An aside — and then I come back

Homeless and mentally ill

Homeless and mentally ill.

Apologies for the unexpected hiatus. I filter my photos on the computer. To fill the quiet I put DVDs for Arrow on in the background. By episode six I lay down in front of the tele with a plate of snacks and binge watched both seasons. Then another show. And another. Then another. I was avoiding my blog. It took me a while to figure out why.

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A homeless woman getting ready for bed under a blue tarp in a crowded park.

shibuya homelessness

Homeless, mentally ill and asking for something to eat. He’s been wandering Shibuya as long as I’ve lived here.

I started blogging to make friends, to talk about food, to give my cooking a new direction and purpose — and you have all been wonderful. The suggestions to share more about myself required I turn memories I long ago packed away into stories. It has been hard on me.

I grew up with hunger always one step away and homelessness not far behind. My mother heard voices and imagined herself raped and pregnant or a divine messenger and I needed to take care of her (the other reason I can cook), contain her, and keep our home in order. My father never learned English and my mother forbade me from learning Portuguese and no one ever tried to teach me, so I know nothing about him though he lived a few miles away. School was a nightmare. My baseline for normal came from a tiny black and white television. It was really hard to connect with anyone being the weird kid in ‘that’ part of town. Picked on and bullied or avoided. And then there was an accident. . . .

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Homeless, ill, and drunk wandering around Yokohama station.

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Drunk and alone drinking sake from a vending machine from the early afternoon. Look at these pictures and remember how fortunate you are to have the technology, free time, and sound mind to reflect.

 

I put all of those memories away when I left home. I never spoke of any of it. Then I started blogging about it.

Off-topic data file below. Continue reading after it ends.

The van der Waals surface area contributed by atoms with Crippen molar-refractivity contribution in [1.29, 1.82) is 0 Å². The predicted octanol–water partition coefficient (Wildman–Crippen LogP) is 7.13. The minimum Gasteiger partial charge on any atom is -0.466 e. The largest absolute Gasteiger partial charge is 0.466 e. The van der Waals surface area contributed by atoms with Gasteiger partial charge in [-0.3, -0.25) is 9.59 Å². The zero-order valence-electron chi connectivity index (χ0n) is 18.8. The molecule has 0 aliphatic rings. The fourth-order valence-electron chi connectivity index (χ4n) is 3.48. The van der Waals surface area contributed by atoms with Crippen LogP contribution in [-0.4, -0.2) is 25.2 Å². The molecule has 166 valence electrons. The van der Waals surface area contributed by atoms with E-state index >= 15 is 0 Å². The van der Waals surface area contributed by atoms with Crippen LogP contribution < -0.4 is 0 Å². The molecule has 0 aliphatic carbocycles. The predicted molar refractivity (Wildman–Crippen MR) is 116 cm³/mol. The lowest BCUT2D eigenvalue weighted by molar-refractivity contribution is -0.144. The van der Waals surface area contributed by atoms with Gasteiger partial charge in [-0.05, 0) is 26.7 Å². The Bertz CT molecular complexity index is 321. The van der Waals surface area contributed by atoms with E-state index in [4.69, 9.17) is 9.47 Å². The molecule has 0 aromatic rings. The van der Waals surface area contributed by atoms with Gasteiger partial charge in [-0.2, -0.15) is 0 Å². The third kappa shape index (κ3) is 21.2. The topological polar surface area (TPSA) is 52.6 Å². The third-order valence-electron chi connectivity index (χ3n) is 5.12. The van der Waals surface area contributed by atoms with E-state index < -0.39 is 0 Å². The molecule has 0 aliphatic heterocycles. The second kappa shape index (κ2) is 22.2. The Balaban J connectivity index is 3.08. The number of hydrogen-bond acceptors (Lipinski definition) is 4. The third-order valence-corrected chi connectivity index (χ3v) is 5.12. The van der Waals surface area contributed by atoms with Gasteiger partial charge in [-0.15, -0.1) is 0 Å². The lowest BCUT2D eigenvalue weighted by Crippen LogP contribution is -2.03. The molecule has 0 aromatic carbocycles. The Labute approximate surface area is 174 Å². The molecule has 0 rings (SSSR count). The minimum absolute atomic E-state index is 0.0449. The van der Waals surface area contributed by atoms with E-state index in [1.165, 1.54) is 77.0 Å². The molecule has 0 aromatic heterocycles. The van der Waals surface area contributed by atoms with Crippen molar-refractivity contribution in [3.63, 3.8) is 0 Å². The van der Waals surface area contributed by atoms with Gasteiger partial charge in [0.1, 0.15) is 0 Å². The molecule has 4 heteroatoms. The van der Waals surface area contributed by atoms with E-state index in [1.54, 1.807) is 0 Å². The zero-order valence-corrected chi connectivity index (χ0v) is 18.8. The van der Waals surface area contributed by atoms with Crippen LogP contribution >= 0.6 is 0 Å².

Unpacking those memories, looking for the words to turn them into stories has been unpleasant, yet cathartic. The energy these lies of omission consume, well, let’s just say I’ve been melancholy and moody. But it’s good to grieve. It’s even better to chose to be honest with you and say all this rather than, ‘I’ve been busy’, and move along to the next recipe.

Don’t misunderstand me. I’m not unhappy. Rather, I’ve chosen to look back after many, many years and claim those bits of personal history. I am no longer the crazy ladies son. I am a man. I am self-made, perhaps proud but grateful nonetheless.

See you with some recipes soon.

 

 

 

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51 Comments on “An aside — and then I come back

  1. Sorry, I do not write English very well….first of all – your photos are great!
    In this weeks I am collecting also photos from people of the street. Also, because I have an idea for a headline ….we will see. I hope I have understood your story….It is great, that you live now and not in the back. Our world is strange, but in the same time I love to have the chance to live.
    I send you many greetings from Gremany and I think you are a strong man who loves to live and to think….and a man who loves to cook in a sensible way …WOW!

    Like

    • Thank you much. You’re perfectly understandable. 🙂

      I haven’t been to Germany in six years. My last trip was Berlin. It’s a wonderful city filled with intelligent people.

      Like

  2. Coincidental, perhaps, that we both took an unanticipated hiatus from blogging. I was AWOL for 2.5 months. Thanks for checking in with my blog. For unexplained reasons, your posts are not materializing in my reader.